What is rarely realized is that there are several cases in the medical literature where abdominal ectopic pregnancies have survived! There are no cases of ectopic pregnancies in a fallopian tube surviving, but several large studies have confirmed that time and patience will allow for spontaneous regression of the tubal ectopic pregnancy the vast majority of the time. So chemical or surgical removal of an ectopic pregnancy is not always necessary to save the mother’s life after all.
However, if through careful follow-up it is determined that the ectopic pregnancy does not spontaneously resolve and the mother’s symptoms worsen, surgery may become necessary to save the mother’s life. The procedure to remove the ectopic pregnancy may not kill the unborn child at all, because the unborn child has likely already deceased by the time surgery because necessary. But even if not, the procedure is necessary to save the mother’s life, and the death of the unborn baby is unavoidable and unintentional.
A chemical abortion with a medicine called methotrexate is often recommended by physicians to patients with early tubal ectopic pregnancies, when the baby may still be alive, to decrease the chances of a surgical alternative being necessary later, but we have found this to be an unnecessary risk to human life. We offer the following true case to demonstrate this point.
One patient was diagnosed with a tubal ectopic pregnancy by her obstetrician, and he informed her that they were fortunate to have made the diagnosis early and that she should have a methotrexate abortion. The patient was pro-life, and did not want to take the medicine, but the physician insisted. The baby was not going to survive, he argued, and a chemical abortion now could prevent the need for a surgical procedure later. The chemical abortion would lessen her chances of a rupture of her fallopian tube and subsequent life-threatening hemorrhage. The chemical abortion was also better at preserving future fertility than surgical removal of the ectopic pregnancy later. Feeling like she had no other reasonable alternative, she took the methotrexate.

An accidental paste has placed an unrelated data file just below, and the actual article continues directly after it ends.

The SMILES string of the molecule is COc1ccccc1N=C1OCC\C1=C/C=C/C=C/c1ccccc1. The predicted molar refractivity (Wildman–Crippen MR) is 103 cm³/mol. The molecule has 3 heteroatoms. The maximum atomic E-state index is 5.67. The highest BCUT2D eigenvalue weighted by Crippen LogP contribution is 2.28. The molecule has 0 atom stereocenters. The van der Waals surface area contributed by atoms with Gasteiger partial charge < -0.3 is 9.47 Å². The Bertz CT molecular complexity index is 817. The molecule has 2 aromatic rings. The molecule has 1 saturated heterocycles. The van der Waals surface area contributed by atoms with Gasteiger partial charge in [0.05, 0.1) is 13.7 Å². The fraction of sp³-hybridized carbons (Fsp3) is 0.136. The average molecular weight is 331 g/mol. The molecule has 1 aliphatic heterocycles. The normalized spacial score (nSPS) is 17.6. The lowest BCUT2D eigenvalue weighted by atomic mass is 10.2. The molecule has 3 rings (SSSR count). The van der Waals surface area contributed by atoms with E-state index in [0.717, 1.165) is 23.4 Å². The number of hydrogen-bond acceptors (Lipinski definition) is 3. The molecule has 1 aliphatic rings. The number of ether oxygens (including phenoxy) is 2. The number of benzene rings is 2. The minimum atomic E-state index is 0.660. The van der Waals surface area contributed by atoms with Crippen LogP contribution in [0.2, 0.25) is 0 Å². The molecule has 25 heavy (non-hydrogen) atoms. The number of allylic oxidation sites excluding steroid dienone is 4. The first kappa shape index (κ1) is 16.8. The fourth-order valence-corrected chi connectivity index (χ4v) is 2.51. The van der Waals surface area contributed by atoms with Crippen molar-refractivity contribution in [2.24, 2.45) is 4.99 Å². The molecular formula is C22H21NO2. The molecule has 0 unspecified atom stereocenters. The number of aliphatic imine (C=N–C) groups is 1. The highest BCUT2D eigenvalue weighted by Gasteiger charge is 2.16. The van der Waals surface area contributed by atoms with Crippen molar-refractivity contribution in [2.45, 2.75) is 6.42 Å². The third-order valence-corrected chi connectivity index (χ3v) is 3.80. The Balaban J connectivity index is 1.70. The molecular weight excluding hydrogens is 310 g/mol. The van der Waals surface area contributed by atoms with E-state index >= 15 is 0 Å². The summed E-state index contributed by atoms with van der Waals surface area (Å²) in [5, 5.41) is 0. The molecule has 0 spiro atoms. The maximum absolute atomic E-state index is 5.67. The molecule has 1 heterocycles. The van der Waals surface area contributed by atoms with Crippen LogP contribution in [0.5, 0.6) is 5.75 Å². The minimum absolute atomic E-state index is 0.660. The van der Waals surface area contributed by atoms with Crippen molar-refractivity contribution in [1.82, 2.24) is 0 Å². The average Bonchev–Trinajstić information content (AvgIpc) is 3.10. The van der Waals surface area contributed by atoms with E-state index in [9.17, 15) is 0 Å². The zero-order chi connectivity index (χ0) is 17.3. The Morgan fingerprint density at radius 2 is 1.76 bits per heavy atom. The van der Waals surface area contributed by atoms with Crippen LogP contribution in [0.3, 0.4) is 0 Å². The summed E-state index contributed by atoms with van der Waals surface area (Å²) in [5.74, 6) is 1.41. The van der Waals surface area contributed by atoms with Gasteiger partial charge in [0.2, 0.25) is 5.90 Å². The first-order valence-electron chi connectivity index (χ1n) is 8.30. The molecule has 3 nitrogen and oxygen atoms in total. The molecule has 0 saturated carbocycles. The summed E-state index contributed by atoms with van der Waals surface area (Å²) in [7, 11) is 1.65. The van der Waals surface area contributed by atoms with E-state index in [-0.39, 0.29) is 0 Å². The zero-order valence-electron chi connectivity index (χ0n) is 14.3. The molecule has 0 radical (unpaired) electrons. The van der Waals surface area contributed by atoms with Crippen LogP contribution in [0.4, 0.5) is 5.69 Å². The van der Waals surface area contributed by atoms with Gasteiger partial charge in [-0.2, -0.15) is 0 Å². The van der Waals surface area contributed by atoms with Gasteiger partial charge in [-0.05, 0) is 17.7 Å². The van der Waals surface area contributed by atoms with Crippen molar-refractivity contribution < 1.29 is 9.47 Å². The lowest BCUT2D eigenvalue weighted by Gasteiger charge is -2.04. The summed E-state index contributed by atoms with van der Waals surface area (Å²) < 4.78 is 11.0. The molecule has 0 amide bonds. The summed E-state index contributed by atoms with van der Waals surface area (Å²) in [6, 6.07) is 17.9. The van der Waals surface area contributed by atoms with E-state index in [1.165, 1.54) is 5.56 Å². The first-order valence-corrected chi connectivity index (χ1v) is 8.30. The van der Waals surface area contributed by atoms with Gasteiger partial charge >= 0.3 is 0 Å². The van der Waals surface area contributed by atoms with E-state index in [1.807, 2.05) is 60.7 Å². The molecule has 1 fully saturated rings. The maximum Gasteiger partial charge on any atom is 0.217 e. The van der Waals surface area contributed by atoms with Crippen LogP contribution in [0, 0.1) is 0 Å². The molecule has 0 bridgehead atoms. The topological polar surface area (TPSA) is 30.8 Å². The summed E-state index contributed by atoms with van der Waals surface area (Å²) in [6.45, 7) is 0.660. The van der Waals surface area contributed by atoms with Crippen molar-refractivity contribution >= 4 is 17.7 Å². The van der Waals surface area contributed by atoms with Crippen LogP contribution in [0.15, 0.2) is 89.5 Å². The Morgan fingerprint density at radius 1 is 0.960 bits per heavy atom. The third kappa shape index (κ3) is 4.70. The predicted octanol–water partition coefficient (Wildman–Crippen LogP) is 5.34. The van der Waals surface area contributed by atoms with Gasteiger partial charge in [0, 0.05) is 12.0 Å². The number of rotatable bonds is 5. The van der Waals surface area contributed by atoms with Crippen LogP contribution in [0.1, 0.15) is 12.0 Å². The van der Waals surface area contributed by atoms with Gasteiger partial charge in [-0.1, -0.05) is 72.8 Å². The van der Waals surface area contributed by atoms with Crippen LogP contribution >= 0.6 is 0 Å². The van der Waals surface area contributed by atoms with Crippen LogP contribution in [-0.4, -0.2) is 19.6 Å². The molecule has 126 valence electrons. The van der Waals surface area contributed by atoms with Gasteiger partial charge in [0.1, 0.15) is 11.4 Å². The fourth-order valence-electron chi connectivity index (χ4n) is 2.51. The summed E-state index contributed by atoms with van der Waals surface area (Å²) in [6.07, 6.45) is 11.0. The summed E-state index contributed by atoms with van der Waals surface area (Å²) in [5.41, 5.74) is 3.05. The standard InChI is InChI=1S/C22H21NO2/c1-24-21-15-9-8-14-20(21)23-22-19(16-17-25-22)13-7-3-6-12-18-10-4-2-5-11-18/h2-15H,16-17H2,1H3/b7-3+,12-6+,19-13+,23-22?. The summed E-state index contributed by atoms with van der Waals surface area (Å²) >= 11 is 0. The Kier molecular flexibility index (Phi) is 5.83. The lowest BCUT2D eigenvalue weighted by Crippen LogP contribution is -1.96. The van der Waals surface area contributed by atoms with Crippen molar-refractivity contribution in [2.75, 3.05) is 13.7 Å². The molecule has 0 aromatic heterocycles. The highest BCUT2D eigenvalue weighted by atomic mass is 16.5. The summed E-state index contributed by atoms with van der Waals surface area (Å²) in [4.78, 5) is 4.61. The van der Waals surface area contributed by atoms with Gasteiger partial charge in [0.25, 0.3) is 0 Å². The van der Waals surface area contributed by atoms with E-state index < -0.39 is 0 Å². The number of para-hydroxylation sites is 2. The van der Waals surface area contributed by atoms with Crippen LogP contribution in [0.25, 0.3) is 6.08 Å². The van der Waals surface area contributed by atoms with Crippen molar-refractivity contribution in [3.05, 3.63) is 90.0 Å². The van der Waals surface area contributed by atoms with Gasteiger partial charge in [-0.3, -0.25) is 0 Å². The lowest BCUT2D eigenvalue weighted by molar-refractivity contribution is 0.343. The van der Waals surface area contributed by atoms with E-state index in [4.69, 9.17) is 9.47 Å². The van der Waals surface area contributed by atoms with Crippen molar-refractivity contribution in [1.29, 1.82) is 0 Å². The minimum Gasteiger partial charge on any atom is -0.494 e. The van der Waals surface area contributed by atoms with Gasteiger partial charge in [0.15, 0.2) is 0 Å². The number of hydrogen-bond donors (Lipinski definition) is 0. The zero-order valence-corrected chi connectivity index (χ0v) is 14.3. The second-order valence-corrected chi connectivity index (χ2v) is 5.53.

However, there was a complication. Two weeks later, she still had vaginal bleeding and pelvic discomfort. A repeat ultrasound confirmed the physician’s worst fears: his patient was pregnant with twins – one in the fallopian tube, and one in the uterus! He missed the uterine pregnancy in his ultrasound examination, and that baby was dying from his prescription.
Holding off surgery and watchful waiting in this case might have resulted in spontaneous resolution of the tubal pregnancy or would have required surgical removal of the tubal pregnancy when the embryo was likely to be dead, but in both cases the uterine pregnancy would probably have survived. Unfortunately, the chemical abortion killed both babies, much to the dismay of this young pro-life woman.
It is only ethical to remove the tubal pregnancy if spontaneous resolution does not occur after watchful waiting and if the physician is 100% certain that there are no twins. At this point, the embryo in the fallopian tube is likely to be dead and, even if not, the death is unavoidable and unintentional, and the procedure is necessary to save the life of the mother.
In conclusion, there are no occasions in which the intentional killing of the pre-born child is justified. Scientific fact and divine law are clear: life begins at conception, and there are no exceptions to the prohibition of intentionally killing an innocent human being. We must stand true to these foundational principles through every emotional appeal and in every tragic scenario if we are to have any principles at all for which to stand.
Saving lives ■ Saving medicine
The Association of Pro-Life Physicians
5063 Dresden Court t Zanesville, Ohio 43701